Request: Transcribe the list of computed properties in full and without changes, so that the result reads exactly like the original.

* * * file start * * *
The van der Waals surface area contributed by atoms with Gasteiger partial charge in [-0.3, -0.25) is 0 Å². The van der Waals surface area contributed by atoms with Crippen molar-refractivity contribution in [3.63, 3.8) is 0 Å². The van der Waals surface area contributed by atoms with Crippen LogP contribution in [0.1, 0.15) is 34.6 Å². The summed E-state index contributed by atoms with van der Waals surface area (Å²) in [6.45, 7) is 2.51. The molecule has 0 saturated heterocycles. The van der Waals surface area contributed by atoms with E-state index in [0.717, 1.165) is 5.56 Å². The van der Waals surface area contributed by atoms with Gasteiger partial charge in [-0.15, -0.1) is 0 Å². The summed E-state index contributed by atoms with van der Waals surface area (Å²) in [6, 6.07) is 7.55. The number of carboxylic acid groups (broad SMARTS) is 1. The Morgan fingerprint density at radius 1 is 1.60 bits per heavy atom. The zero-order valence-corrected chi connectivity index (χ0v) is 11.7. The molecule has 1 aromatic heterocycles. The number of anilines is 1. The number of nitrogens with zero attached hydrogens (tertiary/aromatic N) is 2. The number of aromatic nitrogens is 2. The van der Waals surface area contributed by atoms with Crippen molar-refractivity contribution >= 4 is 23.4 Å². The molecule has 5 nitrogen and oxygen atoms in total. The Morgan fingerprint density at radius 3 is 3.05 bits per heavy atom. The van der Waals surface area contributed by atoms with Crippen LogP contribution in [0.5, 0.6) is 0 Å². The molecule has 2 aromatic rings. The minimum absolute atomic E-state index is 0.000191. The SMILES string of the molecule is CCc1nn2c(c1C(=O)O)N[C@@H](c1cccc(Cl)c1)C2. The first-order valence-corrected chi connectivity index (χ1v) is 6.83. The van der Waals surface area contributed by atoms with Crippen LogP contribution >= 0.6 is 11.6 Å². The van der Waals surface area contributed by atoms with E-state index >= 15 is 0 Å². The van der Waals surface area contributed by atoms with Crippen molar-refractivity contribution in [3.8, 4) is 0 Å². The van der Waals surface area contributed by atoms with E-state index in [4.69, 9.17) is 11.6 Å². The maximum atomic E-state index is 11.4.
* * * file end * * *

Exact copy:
The van der Waals surface area contributed by atoms with Gasteiger partial charge in [-0.3, -0.25) is 0 Å². The van der Waals surface area contributed by atoms with Crippen molar-refractivity contribution in [3.63, 3.8) is 0 Å². The van der Waals surface area contributed by atoms with Crippen LogP contribution in [0.1, 0.15) is 34.6 Å². The summed E-state index contributed by atoms with van der Waals surface area (Å²) in [6.45, 7) is 2.51. The molecule has 0 saturated heterocycles. The van der Waals surface area contributed by atoms with E-state index in [0.717, 1.165) is 5.56 Å². The van der Waals surface area contributed by atoms with Gasteiger partial charge in [-0.15, -0.1) is 0 Å². The summed E-state index contributed by atoms with van der Waals surface area (Å²) in [6, 6.07) is 7.55. The number of carboxylic acid groups (broad SMARTS) is 1. The Morgan fingerprint density at radius 1 is 1.60 bits per heavy atom. The zero-order valence-corrected chi connectivity index (χ0v) is 11.7. The molecule has 1 aromatic heterocycles. The number of anilines is 1. The number of nitrogens with zero attached hydrogens (tertiary/aromatic N) is 2. The number of aromatic nitrogens is 2. The van der Waals surface area contributed by atoms with Crippen molar-refractivity contribution >= 4 is 23.4 Å². The molecule has 5 nitrogen and oxygen atoms in total. The Morgan fingerprint density at radius 3 is 3.05 bits per heavy atom. The van der Waals surface area contributed by atoms with Crippen LogP contribution in [0.5, 0.6) is 0 Å². The molecule has 2 aromatic rings. The minimum absolute atomic E-state index is 0.000191. The SMILES string of the molecule is CCc1nn2c(c1C(=O)O)N[C@@H](c1cccc(Cl)c1)C2. The first-order valence-corrected chi connectivity index (χ1v) is 6.83. The van der Waals surface area contributed by atoms with Crippen LogP contribution >= 0.6 is 11.6 Å². The van der Waals surface area contributed by atoms with E-state index >= 15 is 0 Å². The van der Waals surface area contributed by atoms with Crippen molar-refractivity contribution in [3.8, 4) is 0 Å². The van der Waals surface area contributed by atoms with E-state index in [4.69, 9.17) is 11.6 Å². The maximum atomic E-state index is 11.4.